Cadaver search dog, handler join Wilmington PD

PortCityDaily.com is your source for free news and information in the Wilmington area.

A Dutch Shepherd that has helped find a dozen bodies since her training as a cadaver K9 is now a volunteer for the Wilmington Police Department.

K9 Jorga and her handler, Randy Searls, of I&I International K9 Search and Rescue Team, have partnered with the police department to assist with its Crime Scene Investigative Unit (CSI), K9 Unit and other investigative teams to help solve local cases, according to Wilmington Police Department Spokeswoman Cathryn Lindsay.

Home-based in Wilmington, Searls and Jorga have traveled throughout the nation and internationally as the K9 team. But Searls felt Jorga’s specialized skills – finding missing people, detecting human remains, and conducting building and evidence searches – could be used more regularly in their hometown.

“It’s only recently that we’ve embedded with the police department. Because she has been so successful with other agencies, and we live here, I felt we really need to do a little more work with our home department,” Searls said. “She will be Wilmington’s very first and only CSI dog. She will process crime scenes.”

Randy Searls and K9 Jorga have joined the Wilmington Police Department to assist in investigations. Photo by Christina Haley.
Randy Searls and K9 Jorga have joined WPD to assist in investigations. Photo by Christina Haley.

I&I International K9 Search and Rescue Team is a 501(c)3, non-profit, corporation and public charity, and comes at no cost to the police department.

The K9 team has worked with the FBI, the State Bureau of Investigation, and the Bureau of Alcohol, Tobacco, Firearms and Explosives in many state, local, and federal investigations, Searls said.

At a little over two years old, Jorga has a unique ability to track people or find evidence while constantly using her sense for human remains, Searls said.

“If there is blood in the area or a body part…she will indicate on those odors without command. Now, the evidence command or the tracking command, she won’t find those unless she’s told to find them,” Searls said.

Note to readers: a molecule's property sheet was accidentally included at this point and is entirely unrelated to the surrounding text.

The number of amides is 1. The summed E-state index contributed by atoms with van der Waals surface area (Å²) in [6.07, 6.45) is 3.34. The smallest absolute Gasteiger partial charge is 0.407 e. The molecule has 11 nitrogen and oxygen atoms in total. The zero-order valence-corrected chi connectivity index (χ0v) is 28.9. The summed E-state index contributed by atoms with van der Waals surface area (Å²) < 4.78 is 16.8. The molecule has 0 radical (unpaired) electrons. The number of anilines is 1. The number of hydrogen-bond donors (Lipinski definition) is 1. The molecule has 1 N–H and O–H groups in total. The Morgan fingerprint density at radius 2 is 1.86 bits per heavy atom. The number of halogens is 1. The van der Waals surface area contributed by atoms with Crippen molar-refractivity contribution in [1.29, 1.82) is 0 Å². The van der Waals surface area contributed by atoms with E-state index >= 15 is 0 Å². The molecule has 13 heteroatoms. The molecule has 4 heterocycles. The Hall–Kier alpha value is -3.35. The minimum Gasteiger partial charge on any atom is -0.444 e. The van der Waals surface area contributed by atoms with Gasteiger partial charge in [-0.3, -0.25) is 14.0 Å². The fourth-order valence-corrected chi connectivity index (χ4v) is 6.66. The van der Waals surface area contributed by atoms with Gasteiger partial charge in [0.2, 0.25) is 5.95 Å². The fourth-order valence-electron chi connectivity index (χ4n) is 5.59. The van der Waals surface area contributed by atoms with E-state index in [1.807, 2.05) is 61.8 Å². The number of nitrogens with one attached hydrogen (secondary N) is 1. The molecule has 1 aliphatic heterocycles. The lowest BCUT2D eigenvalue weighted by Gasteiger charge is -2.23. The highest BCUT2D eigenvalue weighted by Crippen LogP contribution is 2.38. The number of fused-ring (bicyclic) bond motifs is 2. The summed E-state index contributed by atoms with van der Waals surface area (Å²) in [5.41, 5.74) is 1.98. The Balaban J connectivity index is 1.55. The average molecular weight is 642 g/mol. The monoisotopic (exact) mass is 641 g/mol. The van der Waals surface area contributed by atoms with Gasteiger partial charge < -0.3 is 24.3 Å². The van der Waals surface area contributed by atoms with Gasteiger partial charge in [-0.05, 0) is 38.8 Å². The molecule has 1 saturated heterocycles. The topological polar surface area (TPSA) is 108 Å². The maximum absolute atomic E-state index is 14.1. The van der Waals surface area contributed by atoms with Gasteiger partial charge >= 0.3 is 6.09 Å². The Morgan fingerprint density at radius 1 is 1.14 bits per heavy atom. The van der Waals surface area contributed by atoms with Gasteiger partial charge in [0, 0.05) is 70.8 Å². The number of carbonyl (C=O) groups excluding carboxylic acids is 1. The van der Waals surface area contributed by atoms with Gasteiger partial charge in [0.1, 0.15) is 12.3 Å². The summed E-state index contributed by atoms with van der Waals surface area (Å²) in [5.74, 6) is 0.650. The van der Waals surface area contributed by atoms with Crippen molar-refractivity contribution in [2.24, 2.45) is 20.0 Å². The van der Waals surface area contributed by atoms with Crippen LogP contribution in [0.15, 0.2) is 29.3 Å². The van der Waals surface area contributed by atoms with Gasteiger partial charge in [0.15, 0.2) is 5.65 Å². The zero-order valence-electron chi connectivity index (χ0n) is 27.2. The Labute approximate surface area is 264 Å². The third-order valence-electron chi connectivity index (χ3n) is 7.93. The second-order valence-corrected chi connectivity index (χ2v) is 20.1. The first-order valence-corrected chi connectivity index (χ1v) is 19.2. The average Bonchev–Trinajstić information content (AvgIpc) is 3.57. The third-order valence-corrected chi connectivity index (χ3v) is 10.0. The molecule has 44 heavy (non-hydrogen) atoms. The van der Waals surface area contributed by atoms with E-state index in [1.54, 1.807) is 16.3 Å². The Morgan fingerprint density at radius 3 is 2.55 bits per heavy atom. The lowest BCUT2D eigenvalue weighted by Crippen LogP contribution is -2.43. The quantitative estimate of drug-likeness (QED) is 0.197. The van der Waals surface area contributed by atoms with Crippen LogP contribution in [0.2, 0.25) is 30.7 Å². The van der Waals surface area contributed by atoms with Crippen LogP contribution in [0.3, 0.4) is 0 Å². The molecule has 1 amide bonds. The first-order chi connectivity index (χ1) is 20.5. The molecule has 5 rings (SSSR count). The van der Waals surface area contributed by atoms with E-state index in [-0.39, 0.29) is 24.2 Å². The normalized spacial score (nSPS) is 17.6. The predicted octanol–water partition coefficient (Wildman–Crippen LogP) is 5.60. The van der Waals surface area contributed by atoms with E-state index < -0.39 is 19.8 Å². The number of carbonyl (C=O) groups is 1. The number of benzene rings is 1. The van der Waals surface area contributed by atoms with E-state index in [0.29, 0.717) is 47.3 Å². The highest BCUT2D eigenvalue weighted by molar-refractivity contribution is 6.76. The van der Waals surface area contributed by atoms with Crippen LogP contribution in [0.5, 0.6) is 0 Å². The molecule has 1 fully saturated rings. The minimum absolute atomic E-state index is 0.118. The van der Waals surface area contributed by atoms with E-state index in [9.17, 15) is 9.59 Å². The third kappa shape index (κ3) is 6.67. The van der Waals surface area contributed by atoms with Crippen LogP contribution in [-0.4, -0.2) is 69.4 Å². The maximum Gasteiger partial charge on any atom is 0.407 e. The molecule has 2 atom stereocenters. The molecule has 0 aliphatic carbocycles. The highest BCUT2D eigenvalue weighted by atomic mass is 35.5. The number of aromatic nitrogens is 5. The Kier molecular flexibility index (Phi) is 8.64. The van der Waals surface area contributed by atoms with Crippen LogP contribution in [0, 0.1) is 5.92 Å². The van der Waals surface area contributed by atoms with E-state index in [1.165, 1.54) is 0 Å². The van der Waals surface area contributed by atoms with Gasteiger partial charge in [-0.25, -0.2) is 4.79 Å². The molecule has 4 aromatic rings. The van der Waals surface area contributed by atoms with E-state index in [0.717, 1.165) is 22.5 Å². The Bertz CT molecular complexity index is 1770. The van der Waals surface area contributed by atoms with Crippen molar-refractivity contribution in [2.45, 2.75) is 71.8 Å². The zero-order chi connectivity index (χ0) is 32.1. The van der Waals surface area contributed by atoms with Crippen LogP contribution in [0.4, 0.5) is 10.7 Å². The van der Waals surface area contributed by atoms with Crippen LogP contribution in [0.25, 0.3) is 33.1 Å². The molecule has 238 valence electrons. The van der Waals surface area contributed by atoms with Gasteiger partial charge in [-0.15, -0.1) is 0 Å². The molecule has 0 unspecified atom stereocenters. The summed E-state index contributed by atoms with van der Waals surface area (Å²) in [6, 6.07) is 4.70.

Jorga has found 12 bodies, four missing people and has helped secure five convictions, Searls said.

“Jorga leaves no one behind. She will find them if they are alive, she will find them if they are deceased, but she leaves no one behind. She will search until she finds them,” Searls said. “She’s opened many cold cases, found evidence in cold cases, [and] has had numerous cadaver finds…which is phenomenal. Some dogs go their whole life and never find one.”

When searching large areas, Jorga carries a tracking device on a collar and has the ability to track several miles in one day, Searls said. The tracking device allows Searls to see the areas Jorga has searched, pinpoint where she has found evidence and relay that information to law enforcement.

The map shows K9 Jorga's vast tracking area as she searches for any evidence of a crime or human remains. Photo courtesy of I&I International K9 Search and Rescue.
The map shows K9 Jorga’s vast tracking area as she searches for any evidence of a crime or human remains. Photo courtesy of I&I International K9 Search and Rescue.

Searls said that type of search can save law enforcement time and resources, even if no physical evidence is found. Jorga’s human and evidence tracking skills are so efficient and reliable that investigators can clear the search area off the list and move on to another location.

“I hope to provide [the police department] with a tool they’ve never had. I want them to have a tool that says WPD, which they have a real history of doing anyway, is just going the extra mile to close the case,” Searls said. “The fact that we can bring a K9 in to search on lots of different things now is really, really helpful for them. I’m also looking to elevate the status of cadaver dogs and what they can do in a CSI environment. And really break loose with that. Because what we’re doing with that is really unique.”

Because Jorga has the unique ability to track blood, she can help investigators process crime scenes, which is “beyond what a typical dog can do,” Searls said.

While most K9 officers spend about 6 weeks training with their dogs before working in the field, Jorga and Searls have been training continuously in multiple disciplines since she was about 3 months old, Lindsay said. Jorga has already assisted the police department’s homicide investigations unit on several high-profile cases over the past 18 months, she added.

“Jorga is truly a unique K9,” Wilmington Police Chief Ralph Evangelous said. “She and Randy will be a great complement to our existing K9 team, and a huge asset to the local community.”

For more information about I&I International K9 Search and Rescue Team or to make a donation visit their website.